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Using R to Compute Probabilities of Matching BirthdaysPowerPoint Presentation

Using R to Compute Probabilities of Matching Birthdays

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### Bruce E. Trumbo*Eric A. SuessClayton W. Schupp†

California State University, Hayward

JSM, August 2004

† Presenting at JSM

Statement of Birthday Problem

- 25 randomly chosen people in a room
- What is the probability two or more of them have the same birthday?
- Model simplifications for a simple combinatorial solution:
- Ignore leap years
- Assume all 365 days equally likely

- What error from assumptions?

Let X = number of matches

Seek P{X≥ 1} = 1 – P{X = 0}

Seek P{X≥ 1} = 1 – 0.4313 = 0.5687

In R: prod(1 - (0:24)/365)

Returns 0.4313003

Combinatorial SolutionFor n People in the Room

- As n increases, clearly P{X≥ 1} increases.
- If n = 366 (still ignoring leap years), we are sure to get at least one duplication.
- But we will see P{X≥ 1} becomes very close to 1 for much smaller values of n.
- Easy to show using a loop in R.

R Script for Graph of P{Match}

p <- numeric(50)

for (n in 1:50){

q <- 1 - (0:(n - 1))/365

p[n] <- 1 - prod(q) }

plot(p) # Makes Figure 1

p # Makes prinout below

> p

[1] 0.000000000 0.002739726

...

[21] 0.443688335 0.475695308

[23] 0.507297234 0.538344258

[25] 0.568699704 0.598240820

...

[49] 0.965779609 0.970373580

Simulating the Birthday Process

- Use R to “survey” from m = 10000 rooms, each with n = 25 randomly chosen people.
- Two convenient functions in R: b <- sample(1:365, n, repl=T) samples 25 objects from among {1, 2, …, 365} with replacement, length(unique(b)) counts the number of unique objects.

R Code Simulating the Birthday Process

n <- 25; m <- 10000; x <- numeric(m)

for (i in 1:m) {

b <- sample(1:365, n, repl=T)

x[i] <- n - length(unique(b)) }

mean(x); mean(x==0)

cut <- (0:(max(x) + 1)) - 0.5

hist(x, breaks=cut, freq=F, col=8)

> mean(x)

[1] 0.8081

> mean(x==0)

[1] 0.4338

Comments on Simulation Results

> mean(x)

[1] 0.8081

The proportion of rooms with no matches is very

close to P{X = 0} = 0.4313.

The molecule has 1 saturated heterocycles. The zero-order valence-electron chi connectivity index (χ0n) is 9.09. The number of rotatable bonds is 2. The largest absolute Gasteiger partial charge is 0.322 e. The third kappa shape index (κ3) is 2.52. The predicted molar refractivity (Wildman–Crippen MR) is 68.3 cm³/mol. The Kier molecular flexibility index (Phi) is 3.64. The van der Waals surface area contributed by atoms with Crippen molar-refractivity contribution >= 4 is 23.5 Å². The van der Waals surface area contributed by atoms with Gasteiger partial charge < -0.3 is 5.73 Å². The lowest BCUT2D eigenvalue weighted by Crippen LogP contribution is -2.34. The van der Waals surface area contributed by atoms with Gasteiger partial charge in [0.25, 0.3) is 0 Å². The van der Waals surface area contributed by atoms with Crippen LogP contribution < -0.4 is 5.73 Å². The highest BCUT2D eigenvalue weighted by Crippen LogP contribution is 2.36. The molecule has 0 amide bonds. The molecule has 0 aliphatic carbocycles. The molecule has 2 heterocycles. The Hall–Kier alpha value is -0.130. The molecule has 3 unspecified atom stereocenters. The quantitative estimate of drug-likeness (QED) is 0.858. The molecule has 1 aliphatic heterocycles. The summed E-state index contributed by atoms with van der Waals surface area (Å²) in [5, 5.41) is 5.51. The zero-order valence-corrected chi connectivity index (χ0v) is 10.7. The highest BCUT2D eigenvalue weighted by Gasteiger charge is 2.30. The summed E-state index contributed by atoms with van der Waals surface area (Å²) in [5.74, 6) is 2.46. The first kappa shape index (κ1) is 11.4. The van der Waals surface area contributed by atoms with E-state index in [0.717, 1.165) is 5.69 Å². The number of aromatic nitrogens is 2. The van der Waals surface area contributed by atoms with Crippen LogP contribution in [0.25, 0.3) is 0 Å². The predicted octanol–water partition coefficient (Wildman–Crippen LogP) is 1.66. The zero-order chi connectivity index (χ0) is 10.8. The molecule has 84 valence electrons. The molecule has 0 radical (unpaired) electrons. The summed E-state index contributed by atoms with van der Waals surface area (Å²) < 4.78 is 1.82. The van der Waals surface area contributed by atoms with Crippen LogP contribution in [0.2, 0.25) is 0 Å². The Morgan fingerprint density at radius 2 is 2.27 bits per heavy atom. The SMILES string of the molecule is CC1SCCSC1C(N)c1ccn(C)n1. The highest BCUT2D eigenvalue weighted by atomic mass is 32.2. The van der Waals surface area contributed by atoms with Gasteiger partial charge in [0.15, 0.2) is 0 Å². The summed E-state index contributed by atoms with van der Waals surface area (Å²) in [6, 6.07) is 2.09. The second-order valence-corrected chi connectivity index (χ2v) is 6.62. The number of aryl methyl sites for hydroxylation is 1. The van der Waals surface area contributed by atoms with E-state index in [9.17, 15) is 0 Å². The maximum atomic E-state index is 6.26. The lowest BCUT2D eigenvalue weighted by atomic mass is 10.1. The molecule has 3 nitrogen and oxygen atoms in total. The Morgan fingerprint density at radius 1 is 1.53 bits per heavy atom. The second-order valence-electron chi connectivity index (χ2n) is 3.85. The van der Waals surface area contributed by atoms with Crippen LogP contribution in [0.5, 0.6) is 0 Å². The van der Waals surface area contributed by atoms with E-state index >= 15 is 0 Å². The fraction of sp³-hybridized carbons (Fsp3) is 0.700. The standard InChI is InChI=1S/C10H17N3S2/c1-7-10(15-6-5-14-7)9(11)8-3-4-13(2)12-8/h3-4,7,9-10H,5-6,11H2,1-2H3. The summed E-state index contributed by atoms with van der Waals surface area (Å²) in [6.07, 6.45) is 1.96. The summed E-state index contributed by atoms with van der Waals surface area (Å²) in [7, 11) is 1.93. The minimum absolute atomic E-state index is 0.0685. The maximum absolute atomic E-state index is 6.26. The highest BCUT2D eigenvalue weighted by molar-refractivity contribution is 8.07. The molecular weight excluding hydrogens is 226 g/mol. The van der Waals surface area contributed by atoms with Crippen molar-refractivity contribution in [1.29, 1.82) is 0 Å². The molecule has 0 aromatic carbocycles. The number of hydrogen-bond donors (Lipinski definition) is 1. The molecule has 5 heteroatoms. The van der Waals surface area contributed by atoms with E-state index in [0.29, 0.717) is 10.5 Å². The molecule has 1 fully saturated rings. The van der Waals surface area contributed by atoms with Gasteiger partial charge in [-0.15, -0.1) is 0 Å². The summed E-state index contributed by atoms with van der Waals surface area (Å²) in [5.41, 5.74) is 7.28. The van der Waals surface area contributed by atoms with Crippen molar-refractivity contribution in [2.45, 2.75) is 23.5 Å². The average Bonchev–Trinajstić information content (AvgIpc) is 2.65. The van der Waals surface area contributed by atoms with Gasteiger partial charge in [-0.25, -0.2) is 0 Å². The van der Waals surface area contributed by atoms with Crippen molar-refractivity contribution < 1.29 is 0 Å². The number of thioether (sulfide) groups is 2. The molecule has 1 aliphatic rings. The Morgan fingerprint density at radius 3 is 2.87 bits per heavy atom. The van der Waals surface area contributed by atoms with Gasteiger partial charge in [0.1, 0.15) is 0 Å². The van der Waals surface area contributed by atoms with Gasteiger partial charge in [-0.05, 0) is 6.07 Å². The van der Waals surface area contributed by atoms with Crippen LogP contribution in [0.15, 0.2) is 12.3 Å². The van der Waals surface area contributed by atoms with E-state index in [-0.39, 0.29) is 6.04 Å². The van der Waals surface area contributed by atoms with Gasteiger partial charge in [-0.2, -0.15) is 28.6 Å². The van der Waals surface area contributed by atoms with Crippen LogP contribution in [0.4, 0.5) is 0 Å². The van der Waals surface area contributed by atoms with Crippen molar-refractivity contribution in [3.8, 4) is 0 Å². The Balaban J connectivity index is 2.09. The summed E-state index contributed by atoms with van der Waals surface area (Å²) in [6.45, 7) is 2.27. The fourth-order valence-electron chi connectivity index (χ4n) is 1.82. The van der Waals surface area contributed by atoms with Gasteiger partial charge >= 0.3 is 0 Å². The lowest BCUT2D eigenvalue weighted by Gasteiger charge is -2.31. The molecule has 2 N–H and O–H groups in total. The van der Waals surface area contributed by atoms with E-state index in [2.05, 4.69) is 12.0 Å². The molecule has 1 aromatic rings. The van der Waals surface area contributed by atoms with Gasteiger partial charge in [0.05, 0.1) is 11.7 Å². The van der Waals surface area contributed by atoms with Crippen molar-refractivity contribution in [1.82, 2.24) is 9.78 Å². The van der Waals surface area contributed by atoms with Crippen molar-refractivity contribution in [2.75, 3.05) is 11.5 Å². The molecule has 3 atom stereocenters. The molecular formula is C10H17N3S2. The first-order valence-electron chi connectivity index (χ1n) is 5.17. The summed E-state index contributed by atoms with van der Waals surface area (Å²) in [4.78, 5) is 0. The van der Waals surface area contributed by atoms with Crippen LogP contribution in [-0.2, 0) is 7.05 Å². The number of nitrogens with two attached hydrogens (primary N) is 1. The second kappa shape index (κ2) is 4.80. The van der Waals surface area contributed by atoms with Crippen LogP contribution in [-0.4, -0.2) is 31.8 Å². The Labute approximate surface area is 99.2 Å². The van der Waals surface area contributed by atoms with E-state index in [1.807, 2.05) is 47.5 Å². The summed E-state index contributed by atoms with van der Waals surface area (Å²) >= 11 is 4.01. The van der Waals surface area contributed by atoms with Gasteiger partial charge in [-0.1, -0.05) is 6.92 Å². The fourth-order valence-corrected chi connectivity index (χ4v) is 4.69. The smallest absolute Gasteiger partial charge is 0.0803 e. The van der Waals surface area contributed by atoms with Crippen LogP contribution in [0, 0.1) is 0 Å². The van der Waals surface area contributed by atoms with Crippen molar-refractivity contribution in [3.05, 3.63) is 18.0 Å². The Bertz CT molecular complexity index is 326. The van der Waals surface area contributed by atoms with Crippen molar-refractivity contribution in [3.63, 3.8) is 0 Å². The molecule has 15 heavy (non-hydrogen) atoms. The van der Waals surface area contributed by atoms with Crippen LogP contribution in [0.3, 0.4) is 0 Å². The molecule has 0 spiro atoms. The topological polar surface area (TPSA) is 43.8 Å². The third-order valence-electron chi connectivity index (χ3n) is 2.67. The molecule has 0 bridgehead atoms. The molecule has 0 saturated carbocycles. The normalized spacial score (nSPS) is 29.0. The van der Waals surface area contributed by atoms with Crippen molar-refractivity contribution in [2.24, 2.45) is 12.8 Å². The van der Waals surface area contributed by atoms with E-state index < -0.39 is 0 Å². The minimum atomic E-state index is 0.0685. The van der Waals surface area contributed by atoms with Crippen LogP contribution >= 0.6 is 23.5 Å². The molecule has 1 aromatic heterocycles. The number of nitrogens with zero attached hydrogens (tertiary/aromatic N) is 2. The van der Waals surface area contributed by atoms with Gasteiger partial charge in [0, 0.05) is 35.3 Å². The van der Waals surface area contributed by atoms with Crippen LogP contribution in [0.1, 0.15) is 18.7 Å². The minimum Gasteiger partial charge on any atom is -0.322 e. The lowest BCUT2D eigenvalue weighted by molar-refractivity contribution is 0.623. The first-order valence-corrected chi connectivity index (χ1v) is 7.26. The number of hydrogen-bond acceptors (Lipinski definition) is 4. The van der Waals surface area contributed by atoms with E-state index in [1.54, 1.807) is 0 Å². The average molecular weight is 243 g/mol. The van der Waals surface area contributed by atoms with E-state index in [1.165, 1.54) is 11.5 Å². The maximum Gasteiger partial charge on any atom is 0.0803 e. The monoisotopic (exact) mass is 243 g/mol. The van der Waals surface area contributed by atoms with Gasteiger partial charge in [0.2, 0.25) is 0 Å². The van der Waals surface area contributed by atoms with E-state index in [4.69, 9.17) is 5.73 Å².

> mean(x==0)

[1] 0.4338

The average number of matches per room simulates

E(X), which is not easily obtained by combinatorial

methods.

How Serious Are Simplifying Assumptions?

- We hope the 25 people in our room are randomly chosen. (For example, not a convention of twins, or Sagittarians.)
- We know there are February 29th birthdays and that other birthdays are not uniformly distributed. We hope this does not matter much.

Simulation Easy to Generalize

Define a vector of weights:

w <- c(rep(4,200), rep(5,165), 1)

More extreme variation than actual.

Sample according to these weights:

sample(1:366, n, repl=T, prob=w)

Slight modification of the R code simulates

the nonuniform problem.

R Code Simulating the Birthday Process With Weighted Probabilities

n <- 25; m <- 20000; x <- numeric(m)

w <- c(rep(4,200), rep(5,165), 1)

for (i in 1:m) {

b <- sample(1:366, n, repl=T, prob=w)

x[i] <- n - length(unique(b)) }

mean(x); mean(x==0)

Uniform Simulation

> mean(x)

[1] 0.819 [1] 0.8081

> mean(x==0)

[1] 0.42215 [1] 0.4338

Breakdown in Birthday Problem Probabilities

- We have seen that mild departures from the uniform do not change substantially.
- What about for extreme departures from the uniform?
- Assume that half the birthdays are distributed over a period of k weeks (k = 1, . . . , 26).
- Remainder are uniformly distributed over the rest of the year.

Simulated Departures From Uniform Probabilities(Red Line Indicates Uniform Distribution)

Concluding Remarks Probabilities

- Simulation allows us to assess assumptions. Here the result was that realistic departures from the uniform are relatively harmless.
- Simulating a case with a known answer builds confidence in the simulation model to be used for generalizing results.
- Using R, simulations are easy enough to use in practical applications and in the classroom.

References Probabilities

Peter Dalgaard: Introductory Statistics with R, 2002, Springer.

William Feller: An Introduction to Probability

Theory and Its Applications, Vol. 1, 1950

(3rd ed., 1968), Wiley.

Thomas. S. Nunnikhoven: A birthday problem

solution for nonuniform frequencies,

The American Statistician, 46, 270–274, 1992.

Jim Pitman and Michael Camarri: Limit Distributions and Random Trees Derived From the Birthday Problem With Unequal Probabilities,Electron. J. Probab. 5 Paper 2, 1-18, 2000

Web Resources Probabilities

R software and manuals are available from

www.r-project.org

Birth frequencies are based on raw monthly totals are

available at

www.cdc.gov/nchs/products/pubd/vsus/vsus.html

Auxiliary instructional materials for this article are

posted at

www.sci.csuhayward.edu/~btrumbo/bdmatch

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